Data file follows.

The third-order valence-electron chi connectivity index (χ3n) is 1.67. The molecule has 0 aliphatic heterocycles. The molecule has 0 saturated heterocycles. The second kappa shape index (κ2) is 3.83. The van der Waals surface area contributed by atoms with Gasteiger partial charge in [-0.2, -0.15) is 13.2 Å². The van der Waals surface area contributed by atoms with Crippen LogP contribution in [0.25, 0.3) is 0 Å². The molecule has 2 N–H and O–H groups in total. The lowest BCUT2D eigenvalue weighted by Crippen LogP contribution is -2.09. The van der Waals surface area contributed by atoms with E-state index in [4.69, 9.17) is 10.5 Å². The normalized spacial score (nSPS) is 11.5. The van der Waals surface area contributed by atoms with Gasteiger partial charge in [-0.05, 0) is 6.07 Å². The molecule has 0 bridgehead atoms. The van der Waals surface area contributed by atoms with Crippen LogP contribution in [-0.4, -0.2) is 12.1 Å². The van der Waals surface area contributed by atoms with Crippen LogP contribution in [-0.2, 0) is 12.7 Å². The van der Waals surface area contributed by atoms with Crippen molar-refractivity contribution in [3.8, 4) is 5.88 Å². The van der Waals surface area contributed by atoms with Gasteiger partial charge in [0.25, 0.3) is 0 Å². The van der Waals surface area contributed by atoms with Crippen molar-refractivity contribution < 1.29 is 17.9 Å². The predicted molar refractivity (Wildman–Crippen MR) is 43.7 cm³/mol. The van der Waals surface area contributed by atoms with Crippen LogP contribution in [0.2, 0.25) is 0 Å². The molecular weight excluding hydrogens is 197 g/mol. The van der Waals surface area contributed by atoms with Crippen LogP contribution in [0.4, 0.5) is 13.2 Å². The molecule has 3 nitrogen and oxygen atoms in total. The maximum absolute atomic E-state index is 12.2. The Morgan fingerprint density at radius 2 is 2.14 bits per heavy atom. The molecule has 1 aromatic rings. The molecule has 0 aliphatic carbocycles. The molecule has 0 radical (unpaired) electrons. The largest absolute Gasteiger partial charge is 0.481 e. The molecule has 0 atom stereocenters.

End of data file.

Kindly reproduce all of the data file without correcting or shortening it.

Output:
The third-order valence-electron chi connectivity index (χ3n) is 1.67. The molecule has 0 aliphatic heterocycles. The molecule has 0 saturated heterocycles. The second kappa shape index (κ2) is 3.83. The van der Waals surface area contributed by atoms with Gasteiger partial charge in [-0.2, -0.15) is 13.2 Å². The van der Waals surface area contributed by atoms with Crippen LogP contribution in [0.25, 0.3) is 0 Å². The molecule has 2 N–H and O–H groups in total. The lowest BCUT2D eigenvalue weighted by Crippen LogP contribution is -2.09. The van der Waals surface area contributed by atoms with E-state index in [4.69, 9.17) is 10.5 Å². The normalized spacial score (nSPS) is 11.5. The van der Waals surface area contributed by atoms with Gasteiger partial charge in [-0.05, 0) is 6.07 Å². The molecule has 0 bridgehead atoms. The van der Waals surface area contributed by atoms with Crippen LogP contribution in [-0.4, -0.2) is 12.1 Å². The van der Waals surface area contributed by atoms with Crippen LogP contribution in [-0.2, 0) is 12.7 Å². The van der Waals surface area contributed by atoms with Crippen molar-refractivity contribution in [3.8, 4) is 5.88 Å². The van der Waals surface area contributed by atoms with Gasteiger partial charge in [0.25, 0.3) is 0 Å². The van der Waals surface area contributed by atoms with Crippen molar-refractivity contribution < 1.29 is 17.9 Å². The predicted molar refractivity (Wildman–Crippen MR) is 43.7 cm³/mol. The van der Waals surface area contributed by atoms with Crippen LogP contribution in [0.2, 0.25) is 0 Å². The molecular weight excluding hydrogens is 197 g/mol. The van der Waals surface area contributed by atoms with Crippen LogP contribution in [0.4, 0.5) is 13.2 Å². The molecule has 3 nitrogen and oxygen atoms in total. The maximum absolute atomic E-state index is 12.2. The Morgan fingerprint density at radius 2 is 2.14 bits per heavy atom. The molecule has 1 aromatic rings. The molecule has 0 aliphatic carbocycles. The molecule has 0 radical (unpaired) electrons. The largest absolute Gasteiger partial charge is 0.481 e. The molecule has 0 atom stereocenters.